"2-1/2D" (Relief) Decorations In Fondant/gumpaste?

Decorating By Marianna46 Updated 2 Apr 2014 , 2:05am by vicky

Marianna46 Posted 19 Apr 2010 , 5:00pm
post #1 of 15

I've seen many cakes on CC decorated with fondant/gumpaste figures that are in what I call "2-1/2D", that is they are not full, stand-alone figures, but rather lie on the cake but "pop out" into the third dimension. I tried one yesterday -- a very simple one -- and I realized that I have no idea how to do this. There are some very spectacular cakes on here using this technique, and I have lots of ideas of my own, but not a clue as to how to do them. My first question is does this technique have a name and the second one is can anyone give me some tips or direct me to some tutorials on how to do this? I'd be really grateful for any help I can get here. Thanks!

14 replies
Jenn2179 Posted 19 Apr 2010 , 5:22pm
post #2 of 15
Quote:
Originally Posted by Marianna46

I've seen many cakes on CC decorated with fondant/gumpaste figures that are in what I call "2-1/2D", that is they are not full, stand-alone figures, but rather lie on the cake but "pop out" into the third dimension. I tried one yesterday -- a very simple one -- and I realized that I have no idea how to do this. There are some very spectacular cakes on here using this technique, and I have lots of ideas of my own, but not a clue as to how to do them. My first question is does this technique have a name and the second one is can anyone give me some tips or direct me to some tutorials on how to do this? I'd be really grateful for any help I can get here. Thanks!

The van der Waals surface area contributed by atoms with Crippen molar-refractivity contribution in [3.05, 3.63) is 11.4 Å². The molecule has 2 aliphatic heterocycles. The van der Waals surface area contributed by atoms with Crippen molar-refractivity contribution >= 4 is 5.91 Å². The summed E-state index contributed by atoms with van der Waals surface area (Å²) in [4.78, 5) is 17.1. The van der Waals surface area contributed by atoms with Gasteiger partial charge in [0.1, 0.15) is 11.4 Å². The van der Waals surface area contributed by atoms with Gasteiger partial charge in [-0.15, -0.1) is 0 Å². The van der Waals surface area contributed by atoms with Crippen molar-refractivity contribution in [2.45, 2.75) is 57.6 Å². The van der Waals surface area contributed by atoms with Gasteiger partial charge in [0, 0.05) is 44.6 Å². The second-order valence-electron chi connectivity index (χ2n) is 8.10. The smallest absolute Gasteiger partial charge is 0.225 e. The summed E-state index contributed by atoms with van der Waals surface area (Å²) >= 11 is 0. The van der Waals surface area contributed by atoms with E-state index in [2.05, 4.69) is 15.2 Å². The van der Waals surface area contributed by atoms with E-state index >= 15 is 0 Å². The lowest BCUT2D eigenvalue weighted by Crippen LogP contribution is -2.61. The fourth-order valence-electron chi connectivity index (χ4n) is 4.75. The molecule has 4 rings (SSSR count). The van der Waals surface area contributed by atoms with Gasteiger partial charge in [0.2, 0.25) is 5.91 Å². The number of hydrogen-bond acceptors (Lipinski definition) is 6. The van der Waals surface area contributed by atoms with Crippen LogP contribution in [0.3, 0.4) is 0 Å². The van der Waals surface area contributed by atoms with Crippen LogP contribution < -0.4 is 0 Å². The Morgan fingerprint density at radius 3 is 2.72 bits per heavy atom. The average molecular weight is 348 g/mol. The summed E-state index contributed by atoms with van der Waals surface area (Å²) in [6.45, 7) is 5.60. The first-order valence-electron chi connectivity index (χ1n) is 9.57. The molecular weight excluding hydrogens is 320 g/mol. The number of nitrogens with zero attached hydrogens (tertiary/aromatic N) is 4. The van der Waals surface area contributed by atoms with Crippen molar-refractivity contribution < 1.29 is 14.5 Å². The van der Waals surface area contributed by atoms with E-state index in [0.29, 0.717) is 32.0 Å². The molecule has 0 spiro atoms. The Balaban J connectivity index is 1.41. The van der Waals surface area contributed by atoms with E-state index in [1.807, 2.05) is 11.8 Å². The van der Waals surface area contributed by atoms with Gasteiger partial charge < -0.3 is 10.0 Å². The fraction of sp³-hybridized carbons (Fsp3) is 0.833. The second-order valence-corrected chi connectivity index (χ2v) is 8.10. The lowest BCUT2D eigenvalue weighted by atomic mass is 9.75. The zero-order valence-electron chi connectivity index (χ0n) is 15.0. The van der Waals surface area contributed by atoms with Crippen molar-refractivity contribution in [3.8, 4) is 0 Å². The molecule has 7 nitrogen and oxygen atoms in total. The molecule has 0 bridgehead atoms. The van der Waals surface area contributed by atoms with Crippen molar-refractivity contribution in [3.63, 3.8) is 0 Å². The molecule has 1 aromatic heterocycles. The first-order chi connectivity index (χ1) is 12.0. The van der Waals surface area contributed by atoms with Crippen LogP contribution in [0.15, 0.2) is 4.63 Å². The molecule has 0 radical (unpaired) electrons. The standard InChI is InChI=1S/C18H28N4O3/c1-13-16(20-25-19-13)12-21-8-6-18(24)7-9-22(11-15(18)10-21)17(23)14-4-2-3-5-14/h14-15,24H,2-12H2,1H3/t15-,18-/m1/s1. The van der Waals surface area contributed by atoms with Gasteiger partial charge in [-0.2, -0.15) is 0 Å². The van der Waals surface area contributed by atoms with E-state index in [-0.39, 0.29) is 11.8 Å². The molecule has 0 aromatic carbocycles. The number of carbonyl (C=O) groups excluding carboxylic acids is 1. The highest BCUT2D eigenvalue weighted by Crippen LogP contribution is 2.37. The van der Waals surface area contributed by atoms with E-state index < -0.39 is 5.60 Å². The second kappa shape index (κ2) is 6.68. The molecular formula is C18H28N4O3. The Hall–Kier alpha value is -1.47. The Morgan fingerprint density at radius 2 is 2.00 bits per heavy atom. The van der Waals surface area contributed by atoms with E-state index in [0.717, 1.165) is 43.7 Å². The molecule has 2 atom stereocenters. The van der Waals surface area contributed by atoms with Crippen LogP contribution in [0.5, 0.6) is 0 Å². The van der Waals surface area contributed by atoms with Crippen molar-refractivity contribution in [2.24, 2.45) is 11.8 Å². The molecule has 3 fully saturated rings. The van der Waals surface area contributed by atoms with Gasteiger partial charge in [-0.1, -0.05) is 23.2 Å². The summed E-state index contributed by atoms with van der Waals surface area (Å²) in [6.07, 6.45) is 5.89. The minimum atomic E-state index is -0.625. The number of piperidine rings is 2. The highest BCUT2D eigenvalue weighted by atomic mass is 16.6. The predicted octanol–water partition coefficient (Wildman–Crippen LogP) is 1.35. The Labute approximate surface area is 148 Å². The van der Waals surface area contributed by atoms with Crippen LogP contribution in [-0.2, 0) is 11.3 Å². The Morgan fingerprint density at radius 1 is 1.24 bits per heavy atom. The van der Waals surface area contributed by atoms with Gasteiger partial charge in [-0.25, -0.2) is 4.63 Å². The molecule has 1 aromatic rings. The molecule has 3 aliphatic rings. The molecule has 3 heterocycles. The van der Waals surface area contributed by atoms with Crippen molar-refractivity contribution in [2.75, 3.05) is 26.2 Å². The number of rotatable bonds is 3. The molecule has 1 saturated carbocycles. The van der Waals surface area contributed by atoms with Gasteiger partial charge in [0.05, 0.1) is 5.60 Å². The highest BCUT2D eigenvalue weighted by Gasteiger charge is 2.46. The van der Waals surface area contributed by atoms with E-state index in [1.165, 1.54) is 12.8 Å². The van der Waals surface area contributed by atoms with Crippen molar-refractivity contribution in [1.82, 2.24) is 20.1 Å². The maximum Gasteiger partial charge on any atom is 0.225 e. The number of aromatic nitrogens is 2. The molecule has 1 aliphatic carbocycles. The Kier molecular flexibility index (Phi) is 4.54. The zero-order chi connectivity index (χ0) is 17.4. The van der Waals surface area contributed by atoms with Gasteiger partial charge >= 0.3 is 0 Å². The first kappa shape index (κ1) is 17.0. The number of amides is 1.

Can you give a link to what you are talking about?

Marianna46 Posted 19 Apr 2010 , 5:47pm
post #3 of 15

Thanks for responding. I'm sorry to say I've never done this before. I want to add a photo or two from here to illustrate what I mean, but I'm having trouble figuring it out. Could you give me a clue about how to do this?